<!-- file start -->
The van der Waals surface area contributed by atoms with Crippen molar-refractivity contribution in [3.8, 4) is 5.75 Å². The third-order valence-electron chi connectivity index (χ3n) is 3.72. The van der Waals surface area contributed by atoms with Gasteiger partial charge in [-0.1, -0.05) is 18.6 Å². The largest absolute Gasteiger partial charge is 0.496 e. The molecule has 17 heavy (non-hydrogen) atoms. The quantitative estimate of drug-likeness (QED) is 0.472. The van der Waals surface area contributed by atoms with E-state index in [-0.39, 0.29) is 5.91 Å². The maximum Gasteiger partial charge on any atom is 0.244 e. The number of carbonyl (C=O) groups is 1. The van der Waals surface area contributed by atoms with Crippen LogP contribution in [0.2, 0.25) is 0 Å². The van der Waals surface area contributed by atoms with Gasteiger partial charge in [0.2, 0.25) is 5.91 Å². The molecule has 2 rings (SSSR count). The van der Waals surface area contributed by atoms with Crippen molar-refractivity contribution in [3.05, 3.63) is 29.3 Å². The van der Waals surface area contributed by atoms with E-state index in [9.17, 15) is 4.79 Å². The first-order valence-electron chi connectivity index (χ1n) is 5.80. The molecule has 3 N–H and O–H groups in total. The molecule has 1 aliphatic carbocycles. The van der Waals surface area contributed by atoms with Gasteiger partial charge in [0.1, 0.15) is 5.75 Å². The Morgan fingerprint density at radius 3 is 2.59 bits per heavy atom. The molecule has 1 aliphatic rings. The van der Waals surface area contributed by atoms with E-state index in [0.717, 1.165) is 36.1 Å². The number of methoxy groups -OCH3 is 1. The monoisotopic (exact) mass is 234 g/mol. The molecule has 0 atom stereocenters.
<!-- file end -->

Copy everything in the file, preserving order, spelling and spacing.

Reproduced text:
The van der Waals surface area contributed by atoms with Crippen molar-refractivity contribution in [3.8, 4) is 5.75 Å². The third-order valence-electron chi connectivity index (χ3n) is 3.72. The van der Waals surface area contributed by atoms with Gasteiger partial charge in [-0.1, -0.05) is 18.6 Å². The largest absolute Gasteiger partial charge is 0.496 e. The molecule has 17 heavy (non-hydrogen) atoms. The quantitative estimate of drug-likeness (QED) is 0.472. The van der Waals surface area contributed by atoms with E-state index in [-0.39, 0.29) is 5.91 Å². The maximum Gasteiger partial charge on any atom is 0.244 e. The number of carbonyl (C=O) groups is 1. The van der Waals surface area contributed by atoms with Crippen LogP contribution in [0.2, 0.25) is 0 Å². The van der Waals surface area contributed by atoms with Gasteiger partial charge in [0.2, 0.25) is 5.91 Å². The molecule has 2 rings (SSSR count). The van der Waals surface area contributed by atoms with Crippen molar-refractivity contribution in [3.05, 3.63) is 29.3 Å². The van der Waals surface area contributed by atoms with E-state index in [9.17, 15) is 4.79 Å². The first-order valence-electron chi connectivity index (χ1n) is 5.80. The molecule has 3 N–H and O–H groups in total. The molecule has 1 aliphatic carbocycles. The van der Waals surface area contributed by atoms with Gasteiger partial charge in [0.1, 0.15) is 5.75 Å². The Morgan fingerprint density at radius 3 is 2.59 bits per heavy atom. The molecule has 1 aliphatic rings. The van der Waals surface area contributed by atoms with E-state index in [0.717, 1.165) is 36.1 Å². The number of methoxy groups -OCH3 is 1. The monoisotopic (exact) mass is 234 g/mol. The molecule has 0 atom stereocenters.